Becoming a leader

There’s so much I could share from the first few chapters of Dunn and Sundene’s Shaping the Journey of Emerging Adults and, in time, I will blog in more detail on some of the bigger concepts of adultolescence as well as practices and rhythms for spiritual transformation.  But time is short for writing this post right now so I will limit myself to a simple quotation and a thought this time.

What follows is from the opening paragraph of chapter 2, recounting an experience of Dunn’s when he was wanting to step up to a new role at work.  The new role required a much greater degree of leadership gifting and commitment and his boss didn’t think he was up to leadership at all.  Then his boss said this:

“If you are going to lead,” he shared abruptly, “then you are going to have to start thinking and acting like a leader.”

What does it mean to think and act like a leader?  And does that really make you a leader?

I think there is something in this: it is only as I have (finally!) started to accept that I might be a leader, as I have figured out how one would think and act and then copied, that I have seen others start to follow.  By thinking and acting like an influencer would, my influence has grown and I have become the kind of leader that, five years ago, I never believed could be me.  I still find it hard to accept and own; I still try to hide behind the baggage like Saul; I would still rather not be the one everyone is following…but I’ve learned to set that aside and choose to think and act like the leader that God called me to be.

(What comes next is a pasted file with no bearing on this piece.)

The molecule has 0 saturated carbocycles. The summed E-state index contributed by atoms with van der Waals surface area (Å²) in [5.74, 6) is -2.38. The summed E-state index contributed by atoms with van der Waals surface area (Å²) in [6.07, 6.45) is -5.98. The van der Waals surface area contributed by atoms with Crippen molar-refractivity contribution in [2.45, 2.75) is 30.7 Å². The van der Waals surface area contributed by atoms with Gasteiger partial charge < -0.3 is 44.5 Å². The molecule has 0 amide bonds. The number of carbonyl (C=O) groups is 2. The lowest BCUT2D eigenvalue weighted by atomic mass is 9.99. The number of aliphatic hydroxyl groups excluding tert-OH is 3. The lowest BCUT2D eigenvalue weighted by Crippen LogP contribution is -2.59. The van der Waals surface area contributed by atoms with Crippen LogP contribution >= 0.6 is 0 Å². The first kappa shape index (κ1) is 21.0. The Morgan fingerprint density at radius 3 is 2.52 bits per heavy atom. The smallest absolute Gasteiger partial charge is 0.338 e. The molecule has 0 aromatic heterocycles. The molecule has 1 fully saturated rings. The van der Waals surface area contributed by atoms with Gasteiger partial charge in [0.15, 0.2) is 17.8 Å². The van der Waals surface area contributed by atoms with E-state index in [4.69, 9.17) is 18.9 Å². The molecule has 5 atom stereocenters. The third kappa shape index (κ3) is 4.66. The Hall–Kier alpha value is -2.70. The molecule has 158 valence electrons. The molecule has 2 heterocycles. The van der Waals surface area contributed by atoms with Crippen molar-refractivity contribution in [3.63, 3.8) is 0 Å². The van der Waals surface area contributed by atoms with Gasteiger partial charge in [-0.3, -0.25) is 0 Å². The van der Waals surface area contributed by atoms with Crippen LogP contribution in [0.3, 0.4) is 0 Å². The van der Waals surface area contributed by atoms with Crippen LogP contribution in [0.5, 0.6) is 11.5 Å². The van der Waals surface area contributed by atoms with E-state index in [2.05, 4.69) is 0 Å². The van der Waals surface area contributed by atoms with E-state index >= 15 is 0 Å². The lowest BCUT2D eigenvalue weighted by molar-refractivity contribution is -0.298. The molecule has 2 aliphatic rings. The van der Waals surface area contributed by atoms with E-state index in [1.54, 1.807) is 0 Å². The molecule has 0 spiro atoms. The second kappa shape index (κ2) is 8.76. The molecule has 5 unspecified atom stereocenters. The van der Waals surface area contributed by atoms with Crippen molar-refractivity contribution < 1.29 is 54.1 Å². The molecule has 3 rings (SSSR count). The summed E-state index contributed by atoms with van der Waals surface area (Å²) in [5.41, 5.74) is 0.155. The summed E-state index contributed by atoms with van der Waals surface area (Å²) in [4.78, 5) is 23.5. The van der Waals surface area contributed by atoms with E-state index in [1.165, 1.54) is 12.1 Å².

What about you though?  Is there something that God has called you to but which feels too great for you, like a coat several sizes too big?  What do you think – is it something you could think and act your way into until you have become something that you were not before?

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